In this guest blog, 27-year-old Bima Loxley compares the lengthy journey she went through to reach an endometriosis diagnosis to the challenge of finding a method of contraception that was right for her. She explains why we need better education for young people to equip them to successfully tackle these issues.
A new report has shown that endometriosis takes an average of 8 years to be diagnosed, which means that for a lot of endo-warriors out there it may take even longer to find the right treatment for them. That’s a lot of years wasted and I would not wish this lengthy process on anyone!
As a person with endometriosis, I can tell you that with all the pain, the waiting and the confusion I have experienced, nothing quite beats the journey I took to find the right contraception for me. It has been 9 years since my symptoms started and I am now finally happy with the contraception that I am using, both to keep the endometriosis at bay, but to also protect me from unwanted pregnancies with my partner.
However, even without endometriosis I believe I still would have had an arduous journey to finding the right contraception for me.
I have been on hormonal contraception since I was 16. I believe I’ve tried at least 4 types of pill; had 2 implants and 2 coils; the hormonal injection and, of course, used the good old condom.
Knowing that there is such a huge choice out there for contraceptives is bittersweet. I am so grateful that I was able to access contraception as soon as I needed it and that I have had so many options to help my endometriosis symptoms. But 11 years since I started this journey, it scares me that I went on hormonal contraception with no awareness of my body and what side effects these hormones could have. I didn’t even know how to ask someone for advice and I know this is because of the lack of Relationships and Sex Education (RSE) in schools and the taboo that surrounds the word sex.
This lack of RSE was compounded by a lack of information about endometriosis. I should have received better information to support me to navigate both better.
I suffered in silence because I didn’t have the tools to express what was going on with my body or to shout about my needs.
I am now lucky enough to know more about myself so I can make better decisions for my body and my endometriosis, but this is because I consciously immersed myself in the sex therapy and sex education world. Yet even I have to admit that with all that I’ve learnt, I still sometimes have no clue! I feel lost for those who won’t take the same path as me and will most likely remain in the dark about their sexual health and their body’s needs. This is why RSE needs to be better in schools and why I think parents and carers need to be aware of their children growing up and equipped to have conversations about contraceptives and how they work and affect us.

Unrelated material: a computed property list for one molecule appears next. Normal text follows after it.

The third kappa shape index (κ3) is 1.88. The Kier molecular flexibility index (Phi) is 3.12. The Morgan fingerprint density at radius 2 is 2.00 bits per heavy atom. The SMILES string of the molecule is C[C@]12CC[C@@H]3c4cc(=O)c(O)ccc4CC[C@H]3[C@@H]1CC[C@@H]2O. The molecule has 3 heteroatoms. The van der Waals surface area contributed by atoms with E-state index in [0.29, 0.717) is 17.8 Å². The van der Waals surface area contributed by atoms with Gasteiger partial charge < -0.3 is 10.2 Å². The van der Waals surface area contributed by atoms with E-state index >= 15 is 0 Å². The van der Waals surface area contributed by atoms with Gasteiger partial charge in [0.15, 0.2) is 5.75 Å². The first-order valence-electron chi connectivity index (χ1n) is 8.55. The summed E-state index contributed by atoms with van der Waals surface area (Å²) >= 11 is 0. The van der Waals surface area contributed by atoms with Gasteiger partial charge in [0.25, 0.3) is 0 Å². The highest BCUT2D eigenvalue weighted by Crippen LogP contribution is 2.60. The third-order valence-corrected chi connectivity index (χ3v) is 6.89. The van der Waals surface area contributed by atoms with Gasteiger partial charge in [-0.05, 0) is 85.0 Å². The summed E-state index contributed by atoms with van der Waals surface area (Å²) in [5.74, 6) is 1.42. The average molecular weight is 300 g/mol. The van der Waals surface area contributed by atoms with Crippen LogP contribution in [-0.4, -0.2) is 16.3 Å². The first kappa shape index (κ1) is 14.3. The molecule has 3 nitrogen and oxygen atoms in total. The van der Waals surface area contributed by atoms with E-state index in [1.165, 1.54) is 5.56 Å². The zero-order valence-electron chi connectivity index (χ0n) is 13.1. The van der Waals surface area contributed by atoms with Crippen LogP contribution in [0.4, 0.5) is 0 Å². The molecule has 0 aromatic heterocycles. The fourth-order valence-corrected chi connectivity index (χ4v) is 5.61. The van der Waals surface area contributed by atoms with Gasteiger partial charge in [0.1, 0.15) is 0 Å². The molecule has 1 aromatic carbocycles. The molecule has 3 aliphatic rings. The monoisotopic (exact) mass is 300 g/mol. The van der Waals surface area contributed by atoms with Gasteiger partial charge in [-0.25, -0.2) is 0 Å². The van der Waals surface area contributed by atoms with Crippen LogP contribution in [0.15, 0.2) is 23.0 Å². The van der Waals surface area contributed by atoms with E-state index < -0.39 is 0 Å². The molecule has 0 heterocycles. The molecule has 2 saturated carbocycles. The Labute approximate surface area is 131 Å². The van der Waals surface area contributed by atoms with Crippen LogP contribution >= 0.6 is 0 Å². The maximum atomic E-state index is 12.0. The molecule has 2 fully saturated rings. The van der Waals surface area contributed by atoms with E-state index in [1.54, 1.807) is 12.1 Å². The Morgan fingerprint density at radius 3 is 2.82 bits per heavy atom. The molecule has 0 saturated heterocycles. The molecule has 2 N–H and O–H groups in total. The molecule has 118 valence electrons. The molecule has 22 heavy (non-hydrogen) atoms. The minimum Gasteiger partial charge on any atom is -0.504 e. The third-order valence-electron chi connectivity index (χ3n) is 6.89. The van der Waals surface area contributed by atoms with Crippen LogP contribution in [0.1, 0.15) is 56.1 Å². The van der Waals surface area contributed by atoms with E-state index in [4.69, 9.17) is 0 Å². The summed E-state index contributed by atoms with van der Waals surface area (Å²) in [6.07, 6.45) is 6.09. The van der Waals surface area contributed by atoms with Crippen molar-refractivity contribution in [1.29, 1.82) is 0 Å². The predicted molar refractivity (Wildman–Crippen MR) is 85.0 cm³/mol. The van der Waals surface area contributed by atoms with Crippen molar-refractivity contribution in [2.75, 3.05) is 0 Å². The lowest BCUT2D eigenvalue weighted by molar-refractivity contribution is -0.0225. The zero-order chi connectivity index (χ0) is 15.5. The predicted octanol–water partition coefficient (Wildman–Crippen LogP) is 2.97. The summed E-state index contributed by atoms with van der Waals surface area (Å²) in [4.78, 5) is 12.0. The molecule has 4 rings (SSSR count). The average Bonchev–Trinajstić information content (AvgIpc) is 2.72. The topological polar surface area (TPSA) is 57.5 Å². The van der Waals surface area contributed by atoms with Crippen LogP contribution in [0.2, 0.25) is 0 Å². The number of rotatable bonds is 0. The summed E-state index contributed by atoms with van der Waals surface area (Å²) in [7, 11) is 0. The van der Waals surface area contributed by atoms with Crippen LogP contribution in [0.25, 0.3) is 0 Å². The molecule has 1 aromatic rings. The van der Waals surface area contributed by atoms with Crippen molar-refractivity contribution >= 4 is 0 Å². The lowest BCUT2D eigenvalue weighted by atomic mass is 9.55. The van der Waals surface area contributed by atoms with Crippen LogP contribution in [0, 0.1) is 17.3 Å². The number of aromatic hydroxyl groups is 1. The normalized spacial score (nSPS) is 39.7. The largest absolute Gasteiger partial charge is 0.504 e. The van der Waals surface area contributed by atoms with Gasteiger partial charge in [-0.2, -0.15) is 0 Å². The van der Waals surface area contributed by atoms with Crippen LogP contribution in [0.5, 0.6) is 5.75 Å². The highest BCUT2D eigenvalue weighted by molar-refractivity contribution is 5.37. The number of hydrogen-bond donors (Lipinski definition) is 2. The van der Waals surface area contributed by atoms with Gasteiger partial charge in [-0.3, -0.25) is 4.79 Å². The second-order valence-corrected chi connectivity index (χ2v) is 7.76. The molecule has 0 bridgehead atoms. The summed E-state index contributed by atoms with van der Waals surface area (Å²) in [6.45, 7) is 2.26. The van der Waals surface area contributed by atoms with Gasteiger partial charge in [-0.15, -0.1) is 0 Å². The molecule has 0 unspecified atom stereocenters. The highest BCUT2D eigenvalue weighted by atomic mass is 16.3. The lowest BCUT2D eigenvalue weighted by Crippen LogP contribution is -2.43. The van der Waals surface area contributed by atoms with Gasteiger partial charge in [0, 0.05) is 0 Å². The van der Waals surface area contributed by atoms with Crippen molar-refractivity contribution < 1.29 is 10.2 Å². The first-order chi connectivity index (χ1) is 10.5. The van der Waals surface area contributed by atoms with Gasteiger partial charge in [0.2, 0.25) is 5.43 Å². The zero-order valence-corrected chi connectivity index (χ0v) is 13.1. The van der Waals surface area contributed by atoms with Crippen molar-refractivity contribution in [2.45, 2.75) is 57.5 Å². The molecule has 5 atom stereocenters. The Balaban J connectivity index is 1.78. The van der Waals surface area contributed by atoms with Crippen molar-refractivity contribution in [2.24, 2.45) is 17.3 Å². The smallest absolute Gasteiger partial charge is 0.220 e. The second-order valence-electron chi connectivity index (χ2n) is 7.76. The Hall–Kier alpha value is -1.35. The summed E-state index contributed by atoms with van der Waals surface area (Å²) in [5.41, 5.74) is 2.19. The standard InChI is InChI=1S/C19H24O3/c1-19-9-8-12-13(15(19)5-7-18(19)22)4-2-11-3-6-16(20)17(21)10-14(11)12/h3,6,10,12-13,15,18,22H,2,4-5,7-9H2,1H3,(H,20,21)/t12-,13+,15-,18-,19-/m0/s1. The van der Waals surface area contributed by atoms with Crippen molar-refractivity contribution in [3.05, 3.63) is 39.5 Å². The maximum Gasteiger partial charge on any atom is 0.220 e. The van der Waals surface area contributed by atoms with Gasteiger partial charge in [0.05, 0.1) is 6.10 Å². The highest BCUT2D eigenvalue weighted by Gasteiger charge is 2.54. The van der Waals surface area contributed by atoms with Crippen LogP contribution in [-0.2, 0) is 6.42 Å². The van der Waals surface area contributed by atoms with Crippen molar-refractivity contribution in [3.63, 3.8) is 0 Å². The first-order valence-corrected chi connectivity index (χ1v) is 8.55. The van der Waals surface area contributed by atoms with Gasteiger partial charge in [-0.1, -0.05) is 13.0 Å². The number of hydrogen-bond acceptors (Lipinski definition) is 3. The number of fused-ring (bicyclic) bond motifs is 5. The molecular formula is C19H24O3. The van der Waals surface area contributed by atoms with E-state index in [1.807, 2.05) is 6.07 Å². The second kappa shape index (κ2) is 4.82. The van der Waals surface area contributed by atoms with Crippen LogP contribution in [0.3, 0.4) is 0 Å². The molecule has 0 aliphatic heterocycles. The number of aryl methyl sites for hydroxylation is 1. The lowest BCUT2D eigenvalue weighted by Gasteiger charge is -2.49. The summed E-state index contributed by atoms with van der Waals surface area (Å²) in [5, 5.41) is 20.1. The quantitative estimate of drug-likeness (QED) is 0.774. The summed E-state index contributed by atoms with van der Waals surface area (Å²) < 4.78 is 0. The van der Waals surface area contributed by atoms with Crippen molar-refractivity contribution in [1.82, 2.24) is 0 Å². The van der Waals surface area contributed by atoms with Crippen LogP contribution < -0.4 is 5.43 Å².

I’m so glad organisations like Brook exist to empower young people to know their bodies and teach them the tools to ask for help if they need it.
So in these 11 years, what have I actually learnt? I have learnt that I would have saved myself a whole world of pain, time and effort if I had 1) known about possible pelvic health issues as a teenager, 2) realised how common endometriosis is and 3) been given the more information about contraceptives instead of blindly trying various methods and hoping for the best. All of these could have been solved by comprehensive RSE. I also wish my family had helped me do the research and I wish doctors had made me aware of more options that suited my body.
One size does not fit all when it comes to contraception and I wish I had known this years ago. I would recommend all young people do some research on contraceptives and know that it is okay to ask your healthcare practitioner more.
If you are in doubt, ask for help and information from a healthcare professional, but also be aware that you know your body best, so listen to it!
What would I advise? Shout! Shout about the pain you are feeling. Shout about your body not feeling right or if things have changed. Shout and ask for all the options out there before if the suggested choice doesn’t feel right. Know that when it comes to contraception, or even other health matters, there is often another road to take. Do not suffer in silence. We are the experts of ourselves, so make people listen to your needs and do not be afraid to speak up.
We need to create an environment where young people feel comfortable talking to their parents or guardians, or a trusted adult, if they need help. They need to be equipped to speak to their doctor about contraception, whether they need it for the first time or if they want it changing.
Doctors see dozens of people a day. We need to increase health literacy among young people so that they can clearly express their needs and concerns. We need to let young people of today know they are not alone. I hope that one day sexual health is no longer taboo so that we can talk about it with ease and help each other out when in need!